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Vol. LXI, No. 20
October 2, 2009
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300,000 Already Registered
Surgeon Love Offers New Research Recruitment Model

On the front page...

Dr. Susan Love, well-known breast surgeon, author and activist, is on a mission: to stop breast cancer before it starts.

With a grant from the Avon Foundation for Women, she’s founded the nonprofit “Love/Avon Army of Women” to recruit 1 million women who are willing to consider participating in clinical research and alert them to available studies.

Continued...


  Dr. Susan Love (c) meets with audience members.  
  Dr. Susan Love (c) meets with audience members.  

“When I was a resident in Boston [at Beth Israel Hospital],” Love told a packed EPN conference room, “if you had an abnormal Pap [Papanicolaou smear, a test for cervical cancer] then you had a total hysterectomy. Now we have a vaccine. After only 30 years…with no pink ribbons. No marches. No runs.”

That breakthrough, Love said, is linked in part to the initial lack of animal models for cervical cancer research. Because scientists focused their studies on women, they accelerated the timeline.

Now, said Love, breast cancer research needs to focus on women because “we want to go beyond the cure to what is the cause and how can we prevent it?…We’ve lost sight of the big picture because we’ve moved so far into the molecular.”

The need is great. In the U.S., breast cancer affects one in eight women and kills more women than any other cancer except lung cancer.

The Army of Women has the potential not only to increase recruitment of healthy women for research into the cause and prevention of the disease but also to help improve recruitment for clinical trials in those women who develop breast cancer, said Love.

“We go and try to get people at the time of diagnosis or recurrence when they’re most risk-averse, most frightened,” she continued. “But if we can get women comfortable with being in research on a large scale with a million-woman cohort, then we can change public opinion [about research], and when they are diagnosed they will be asking for a trial.”

The Love/Avon Army of Women (AOW) web site lets you register to receive emails about approved studies. (Men are welcome, although breast cancer is relatively rare in men.)

If you fit the criteria for a given study, then you can RSVP and be screened on the site.

Since October 2008, AOW has already registered almost 300,000 women for basic scientific and epidemiological studies.

The web site also offers a separate section for scientists with questions on studies and grant support.

The second phase, coming this fall, will invite women to participate in a 20-year longitudinal cohort called the “Health of Women” Study or HOW.

“This develops a model for ‘21st-century Big Science,’” Love said. “It educates women in the research process; it includes women in the collection and maintenance of data, thus engaging women in figuring out key clinical questions of the day.”

Dr. Susan Love describes how she assembled an Army of Women to participate in clinical trials.
Dr. Susan Love describes how she assembled an Army of Women to participate in clinical trials.
The HIPAA-compliant web site is designed to protect privacy, Love said, and could serve as a model for the use of electronic medical records.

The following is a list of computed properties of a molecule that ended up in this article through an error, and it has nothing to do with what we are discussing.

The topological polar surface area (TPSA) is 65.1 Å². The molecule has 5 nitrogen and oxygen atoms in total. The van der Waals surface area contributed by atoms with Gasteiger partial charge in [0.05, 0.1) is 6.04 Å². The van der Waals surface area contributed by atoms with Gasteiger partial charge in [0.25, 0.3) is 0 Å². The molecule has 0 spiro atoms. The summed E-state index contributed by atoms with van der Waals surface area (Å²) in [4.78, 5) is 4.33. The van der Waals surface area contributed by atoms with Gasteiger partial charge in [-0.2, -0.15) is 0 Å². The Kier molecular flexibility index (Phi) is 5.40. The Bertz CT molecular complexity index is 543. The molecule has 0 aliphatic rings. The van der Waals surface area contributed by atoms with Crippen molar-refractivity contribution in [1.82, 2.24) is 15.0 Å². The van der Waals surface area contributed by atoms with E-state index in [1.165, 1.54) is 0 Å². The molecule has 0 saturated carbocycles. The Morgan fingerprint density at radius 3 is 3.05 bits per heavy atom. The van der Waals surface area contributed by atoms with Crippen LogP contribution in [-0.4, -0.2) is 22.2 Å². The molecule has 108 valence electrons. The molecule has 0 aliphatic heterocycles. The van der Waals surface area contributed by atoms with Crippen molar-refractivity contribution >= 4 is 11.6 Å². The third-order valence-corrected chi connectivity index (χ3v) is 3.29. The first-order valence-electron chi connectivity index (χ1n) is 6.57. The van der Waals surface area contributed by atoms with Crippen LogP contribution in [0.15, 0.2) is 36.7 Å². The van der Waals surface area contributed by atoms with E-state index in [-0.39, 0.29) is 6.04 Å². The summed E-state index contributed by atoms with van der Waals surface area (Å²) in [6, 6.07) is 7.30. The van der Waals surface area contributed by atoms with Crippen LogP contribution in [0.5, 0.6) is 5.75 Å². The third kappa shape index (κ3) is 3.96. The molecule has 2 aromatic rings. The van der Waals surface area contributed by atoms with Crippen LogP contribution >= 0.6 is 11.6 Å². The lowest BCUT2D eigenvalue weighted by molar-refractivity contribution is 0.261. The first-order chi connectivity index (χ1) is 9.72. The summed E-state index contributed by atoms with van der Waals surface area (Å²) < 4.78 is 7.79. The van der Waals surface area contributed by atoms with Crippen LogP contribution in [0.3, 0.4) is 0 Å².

AOW is not a tissue bank, a database or a fund-raising site. It’s a pool of healthy women—whether normal, high-risk for breast cancer or survivor—poised to become “the first large Internet-based cohort.”

And it isn’t limited to breast cancer. Love is planning to expand the use of the HOW study beyond breast cancer over the next few years.

With an endorsement from the AARP as well as a presence on Facebook, she’s hoping to gather volunteers across the age spectrum and other demographics.

“African-American breast cancer has a separate set of risk factors,” she noted. “We need to get everybody in the tent.”

AOW is already on the march. In one national study, 1,600 volunteers were recruited in 48 hours. A Stanford trial got such a great response “they were able to increase their N [number of subjects],” Love said, and sought increased funding to support the bump.

And the challenges?

“Women complain that there have not been any studies for which they are eligible,” she said. “We need to increase minority recruitment. And there’s the technological challenge of translation into Spanish and expanding the social network.”

Love recalled asking a male colleague to explain the lack of breast cancer studies using women instead of animal models.

His reply: “Women are just too messy.”

The reasoning goes roughly like this: Study design would need to adjust for female variables like menstrual cycle, pregnancy and menopause.

It’s also possible that women’s omni-directional lives (tugged by family/job/community) affect recruitment and retention.

Historical evidence also shows that, as a research specialty, women’s health has not always been highly regarded.

A major breakthrough came with the Women’s Health Initiative in 1991. When it was launched, HHS Secretary Louis Sullivan said, “Health research for women is finally moving toward the equal status it deserves.”

Love has been active in the women’s health care movement since the early 1970s.

“As [physicians],” she said, “we need to admit that we don’t know everything.

“Women will revolutionize how we do research,” she continued. “A new way, one that uses less money. By responding to this need, the Army of Women will change the face of breast cancer research.”

For more information, visit www.armyofwomen.org/. NIHRecord Icon

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